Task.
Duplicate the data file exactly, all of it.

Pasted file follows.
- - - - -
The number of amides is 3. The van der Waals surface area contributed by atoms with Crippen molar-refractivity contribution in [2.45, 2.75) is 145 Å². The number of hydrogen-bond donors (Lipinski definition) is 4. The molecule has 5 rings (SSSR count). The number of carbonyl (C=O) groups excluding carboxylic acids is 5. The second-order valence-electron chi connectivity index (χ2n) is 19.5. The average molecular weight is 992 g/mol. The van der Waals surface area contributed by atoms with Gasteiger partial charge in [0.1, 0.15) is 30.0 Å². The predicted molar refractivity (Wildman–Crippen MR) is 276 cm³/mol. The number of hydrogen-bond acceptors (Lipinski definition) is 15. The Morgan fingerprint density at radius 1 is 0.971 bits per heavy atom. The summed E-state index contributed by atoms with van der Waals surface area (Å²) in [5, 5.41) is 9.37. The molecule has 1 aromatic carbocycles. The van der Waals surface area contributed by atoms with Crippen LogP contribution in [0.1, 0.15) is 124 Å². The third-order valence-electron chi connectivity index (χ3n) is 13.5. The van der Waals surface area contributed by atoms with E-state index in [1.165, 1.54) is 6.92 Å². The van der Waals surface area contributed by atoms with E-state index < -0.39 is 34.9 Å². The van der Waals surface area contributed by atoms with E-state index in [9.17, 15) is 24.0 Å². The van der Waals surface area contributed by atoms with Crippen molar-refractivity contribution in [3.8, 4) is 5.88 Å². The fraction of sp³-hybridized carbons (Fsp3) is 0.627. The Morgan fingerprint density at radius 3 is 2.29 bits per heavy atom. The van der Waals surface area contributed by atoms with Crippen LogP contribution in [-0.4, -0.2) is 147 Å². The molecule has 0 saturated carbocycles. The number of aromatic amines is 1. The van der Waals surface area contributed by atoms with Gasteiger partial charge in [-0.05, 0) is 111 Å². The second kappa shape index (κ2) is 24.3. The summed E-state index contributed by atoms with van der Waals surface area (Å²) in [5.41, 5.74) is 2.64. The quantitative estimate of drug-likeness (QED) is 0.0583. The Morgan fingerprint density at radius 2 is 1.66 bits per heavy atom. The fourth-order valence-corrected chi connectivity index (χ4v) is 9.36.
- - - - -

The number of amides is 3. The van der Waals surface area contributed by atoms with Crippen molar-refractivity contribution in [2.45, 2.75) is 145 Å². The number of hydrogen-bond donors (Lipinski definition) is 4. The molecule has 5 rings (SSSR count). The number of carbonyl (C=O) groups excluding carboxylic acids is 5. The second-order valence-electron chi connectivity index (χ2n) is 19.5. The average molecular weight is 992 g/mol. The van der Waals surface area contributed by atoms with Gasteiger partial charge in [0.1, 0.15) is 30.0 Å². The predicted molar refractivity (Wildman–Crippen MR) is 276 cm³/mol. The number of hydrogen-bond acceptors (Lipinski definition) is 15. The Morgan fingerprint density at radius 1 is 0.971 bits per heavy atom. The summed E-state index contributed by atoms with van der Waals surface area (Å²) in [5, 5.41) is 9.37. The molecule has 1 aromatic carbocycles. The van der Waals surface area contributed by atoms with Crippen LogP contribution in [0.1, 0.15) is 124 Å². The third-order valence-electron chi connectivity index (χ3n) is 13.5. The van der Waals surface area contributed by atoms with E-state index in [1.165, 1.54) is 6.92 Å². The van der Waals surface area contributed by atoms with E-state index < -0.39 is 34.9 Å². The van der Waals surface area contributed by atoms with E-state index in [9.17, 15) is 24.0 Å². The van der Waals surface area contributed by atoms with Crippen molar-refractivity contribution in [3.8, 4) is 5.88 Å². The fraction of sp³-hybridized carbons (Fsp3) is 0.627. The Morgan fingerprint density at radius 3 is 2.29 bits per heavy atom. The van der Waals surface area contributed by atoms with Crippen LogP contribution in [-0.4, -0.2) is 147 Å². The molecule has 0 saturated carbocycles. The number of aromatic amines is 1. The van der Waals surface area contributed by atoms with Gasteiger partial charge in [-0.05, 0) is 111 Å². The second kappa shape index (κ2) is 24.3. The summed E-state index contributed by atoms with van der Waals surface area (Å²) in [5.41, 5.74) is 2.64. The quantitative estimate of drug-likeness (QED) is 0.0583. The Morgan fingerprint density at radius 2 is 1.66 bits per heavy atom. The fourth-order valence-corrected chi connectivity index (χ4v) is 9.36.